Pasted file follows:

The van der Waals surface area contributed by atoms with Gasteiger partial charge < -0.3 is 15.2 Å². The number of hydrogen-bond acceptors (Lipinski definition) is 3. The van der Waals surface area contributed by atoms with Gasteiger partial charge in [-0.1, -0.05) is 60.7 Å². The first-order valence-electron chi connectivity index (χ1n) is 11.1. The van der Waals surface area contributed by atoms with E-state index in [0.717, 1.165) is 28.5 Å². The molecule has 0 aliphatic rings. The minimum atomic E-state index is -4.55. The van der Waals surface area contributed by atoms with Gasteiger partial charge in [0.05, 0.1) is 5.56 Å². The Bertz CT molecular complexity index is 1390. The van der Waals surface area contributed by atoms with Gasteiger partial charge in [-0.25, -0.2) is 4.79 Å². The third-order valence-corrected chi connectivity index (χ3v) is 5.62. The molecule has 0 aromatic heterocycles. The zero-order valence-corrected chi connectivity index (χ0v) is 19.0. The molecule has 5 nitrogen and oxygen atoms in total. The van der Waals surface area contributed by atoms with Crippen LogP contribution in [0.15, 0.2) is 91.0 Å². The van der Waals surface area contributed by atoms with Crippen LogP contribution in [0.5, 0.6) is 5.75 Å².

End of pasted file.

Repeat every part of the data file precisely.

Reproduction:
The van der Waals surface area contributed by atoms with Gasteiger partial charge < -0.3 is 15.2 Å². The number of hydrogen-bond acceptors (Lipinski definition) is 3. The van der Waals surface area contributed by atoms with Gasteiger partial charge in [-0.1, -0.05) is 60.7 Å². The first-order valence-electron chi connectivity index (χ1n) is 11.1. The van der Waals surface area contributed by atoms with E-state index in [0.717, 1.165) is 28.5 Å². The molecule has 0 aliphatic rings. The minimum atomic E-state index is -4.55. The van der Waals surface area contributed by atoms with Gasteiger partial charge in [0.05, 0.1) is 5.56 Å². The Bertz CT molecular complexity index is 1390. The van der Waals surface area contributed by atoms with Gasteiger partial charge in [-0.25, -0.2) is 4.79 Å². The third-order valence-corrected chi connectivity index (χ3v) is 5.62. The molecule has 0 aromatic heterocycles. The zero-order valence-corrected chi connectivity index (χ0v) is 19.0. The molecule has 5 nitrogen and oxygen atoms in total. The van der Waals surface area contributed by atoms with Crippen LogP contribution in [0.15, 0.2) is 91.0 Å². The van der Waals surface area contributed by atoms with Crippen LogP contribution in [0.5, 0.6) is 5.75 Å².